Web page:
State seeks OK to forgive UI overpayments

Acosta asks Walsh for 'blanket waiver' on all non-fraud benefits


THE BAKER ADMINISTRATION on Thursday asked US Labor Secretary Marty Walsh to intervene and grant Massachusetts permission to forgive wide swaths of overpaid unemployment benefits, warning that state workers will need to process hundreds of thousands of individual applications without federal action.

In the latest step to untangle a messy financial thicket of mistakenly overpaid joblessness aid, Labor and Workforce Development Secretary Rosalin Acosta said past “blanket waivers” the federal government issued did “little to alleviate our continuing issues with overpayments in Massachusetts.”

Acosta on Thursday asked the US Department of Labor to offer another blanket waiver covering all non-fraudulent unemployment benefit overpayments that flowed through four federal programs: Pandemic Unemployment Assistance (PUA), Federal Pandemic Unemployment Compensation (FPUC), Pandemic Emergency Unemployment Compensation (PEUC) and Mixed Earner Unemployment Compensation (MEUC).

She said in a letter to Walsh that changes in federal guidance on employment substantiation made partway through the PUA program served as the “primary driver of the overpayment issue in Massachusetts,” leading to more than $1 billion in overpayment determinations for already paid claims.

“The Department of Unemployment Assistance (DUA) team continues to work to help claimants apply for waivers or appeal overpayments as permitted by law,” Acosta wrote. “Without a blanket waiver option, however, the agency must evaluate on a case-by-case basis potentially more than 300,000 waiver applications. That process is laborious for the agency and can be frustrating for the claimant. Further, requiring claimants to apply for waivers may present obstacles to underserved communities who were particularly hard hit during the pandemic.”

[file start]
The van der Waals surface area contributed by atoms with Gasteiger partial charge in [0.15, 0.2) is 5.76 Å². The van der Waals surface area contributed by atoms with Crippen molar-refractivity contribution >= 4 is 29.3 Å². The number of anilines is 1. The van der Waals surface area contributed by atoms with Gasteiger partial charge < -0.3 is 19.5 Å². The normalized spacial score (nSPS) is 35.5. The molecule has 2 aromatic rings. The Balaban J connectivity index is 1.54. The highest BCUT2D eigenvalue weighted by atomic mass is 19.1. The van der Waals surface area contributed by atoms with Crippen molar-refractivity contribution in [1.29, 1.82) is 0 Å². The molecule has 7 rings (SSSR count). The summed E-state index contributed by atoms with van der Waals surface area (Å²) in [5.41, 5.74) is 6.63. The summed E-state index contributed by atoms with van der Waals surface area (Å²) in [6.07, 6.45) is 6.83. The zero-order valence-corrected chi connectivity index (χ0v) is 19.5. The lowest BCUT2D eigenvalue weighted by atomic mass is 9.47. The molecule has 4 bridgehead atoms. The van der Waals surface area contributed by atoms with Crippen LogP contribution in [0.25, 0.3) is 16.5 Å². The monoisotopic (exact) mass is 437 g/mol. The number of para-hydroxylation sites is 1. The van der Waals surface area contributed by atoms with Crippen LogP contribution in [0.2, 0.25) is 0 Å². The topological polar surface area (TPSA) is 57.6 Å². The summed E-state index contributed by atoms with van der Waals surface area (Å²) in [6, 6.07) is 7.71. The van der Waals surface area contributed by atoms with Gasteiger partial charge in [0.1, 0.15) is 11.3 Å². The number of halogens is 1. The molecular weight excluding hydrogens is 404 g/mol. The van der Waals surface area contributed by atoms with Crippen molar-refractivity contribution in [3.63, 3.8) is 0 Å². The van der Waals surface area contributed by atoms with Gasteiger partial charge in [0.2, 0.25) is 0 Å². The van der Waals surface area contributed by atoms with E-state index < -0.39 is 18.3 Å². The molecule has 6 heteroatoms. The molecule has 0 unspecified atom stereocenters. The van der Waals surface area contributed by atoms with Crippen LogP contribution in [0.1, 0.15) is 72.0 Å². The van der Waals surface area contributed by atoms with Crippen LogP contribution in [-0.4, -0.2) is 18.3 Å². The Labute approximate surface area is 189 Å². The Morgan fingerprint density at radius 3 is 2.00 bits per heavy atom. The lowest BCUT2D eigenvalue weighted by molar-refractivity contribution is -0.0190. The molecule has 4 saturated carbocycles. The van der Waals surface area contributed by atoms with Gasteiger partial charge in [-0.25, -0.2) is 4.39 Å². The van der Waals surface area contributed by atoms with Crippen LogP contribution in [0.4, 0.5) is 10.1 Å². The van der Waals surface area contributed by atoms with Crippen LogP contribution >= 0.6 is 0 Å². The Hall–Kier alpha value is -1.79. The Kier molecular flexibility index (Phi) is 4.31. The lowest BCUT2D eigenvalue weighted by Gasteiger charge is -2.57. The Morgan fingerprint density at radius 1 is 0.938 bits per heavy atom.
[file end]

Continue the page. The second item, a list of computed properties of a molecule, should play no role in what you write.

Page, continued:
Acosta said that residents who received those federally funded unemployment benefits had already “spent these funds months ago to help preserve their own economic stability,” cautioning that pursuing repayment for improperly high amounts is unlikely to recover much of the funds.

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Chris Lisinski

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She also requested permission to use PUA administrative funding for the state’s regular unemployment insurance program to address staffing needs and an extension of CARES Act staffing flexibility measures to help manage the increased workflow.

During the earlier months of the COVID-19 pandemic, states in some cases paid cash benefits to residents who should have been ineligible or who should have received a smaller amount. In January, the Boston Globe reported that the Bay State overpaid at least $2.7 billion in 2020 and 2021, and Gov. Charlie Baker later said $1.8 billion had been waived for repayment.